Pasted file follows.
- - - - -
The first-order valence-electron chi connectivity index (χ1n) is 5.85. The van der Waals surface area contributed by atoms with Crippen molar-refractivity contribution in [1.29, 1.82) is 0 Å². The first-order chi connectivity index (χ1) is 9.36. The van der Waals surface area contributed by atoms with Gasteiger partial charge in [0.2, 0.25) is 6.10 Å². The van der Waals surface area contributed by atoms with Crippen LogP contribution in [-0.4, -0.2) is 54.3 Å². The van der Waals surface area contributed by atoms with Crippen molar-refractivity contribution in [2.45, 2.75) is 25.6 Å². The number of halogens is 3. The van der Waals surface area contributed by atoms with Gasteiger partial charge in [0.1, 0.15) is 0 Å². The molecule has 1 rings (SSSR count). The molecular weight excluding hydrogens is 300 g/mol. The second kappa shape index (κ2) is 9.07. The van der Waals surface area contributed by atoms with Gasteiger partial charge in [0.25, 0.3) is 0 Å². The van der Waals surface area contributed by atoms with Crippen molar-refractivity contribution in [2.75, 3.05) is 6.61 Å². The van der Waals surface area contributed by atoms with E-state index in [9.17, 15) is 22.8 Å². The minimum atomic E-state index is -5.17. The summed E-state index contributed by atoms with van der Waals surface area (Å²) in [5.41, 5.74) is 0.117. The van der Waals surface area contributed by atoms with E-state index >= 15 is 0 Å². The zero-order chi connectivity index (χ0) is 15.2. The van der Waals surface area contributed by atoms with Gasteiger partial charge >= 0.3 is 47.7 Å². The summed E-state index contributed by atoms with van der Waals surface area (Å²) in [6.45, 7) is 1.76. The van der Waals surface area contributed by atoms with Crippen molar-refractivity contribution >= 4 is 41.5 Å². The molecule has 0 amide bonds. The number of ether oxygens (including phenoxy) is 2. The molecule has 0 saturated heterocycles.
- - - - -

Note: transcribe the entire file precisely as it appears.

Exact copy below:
The first-order valence-electron chi connectivity index (χ1n) is 5.85. The van der Waals surface area contributed by atoms with Crippen molar-refractivity contribution in [1.29, 1.82) is 0 Å². The first-order chi connectivity index (χ1) is 9.36. The van der Waals surface area contributed by atoms with Gasteiger partial charge in [0.2, 0.25) is 6.10 Å². The van der Waals surface area contributed by atoms with Crippen LogP contribution in [-0.4, -0.2) is 54.3 Å². The van der Waals surface area contributed by atoms with Crippen molar-refractivity contribution in [2.45, 2.75) is 25.6 Å². The number of halogens is 3. The van der Waals surface area contributed by atoms with Gasteiger partial charge in [0.1, 0.15) is 0 Å². The molecule has 1 rings (SSSR count). The molecular weight excluding hydrogens is 300 g/mol. The second kappa shape index (κ2) is 9.07. The van der Waals surface area contributed by atoms with Gasteiger partial charge in [0.25, 0.3) is 0 Å². The van der Waals surface area contributed by atoms with Crippen molar-refractivity contribution in [2.75, 3.05) is 6.61 Å². The van der Waals surface area contributed by atoms with E-state index in [9.17, 15) is 22.8 Å². The minimum atomic E-state index is -5.17. The summed E-state index contributed by atoms with van der Waals surface area (Å²) in [5.41, 5.74) is 0.117. The van der Waals surface area contributed by atoms with E-state index >= 15 is 0 Å². The zero-order chi connectivity index (χ0) is 15.2. The van der Waals surface area contributed by atoms with Gasteiger partial charge >= 0.3 is 47.7 Å². The summed E-state index contributed by atoms with van der Waals surface area (Å²) in [6.45, 7) is 1.76. The van der Waals surface area contributed by atoms with Crippen molar-refractivity contribution >= 4 is 41.5 Å². The molecule has 0 amide bonds. The number of ether oxygens (including phenoxy) is 2. The molecule has 0 saturated heterocycles.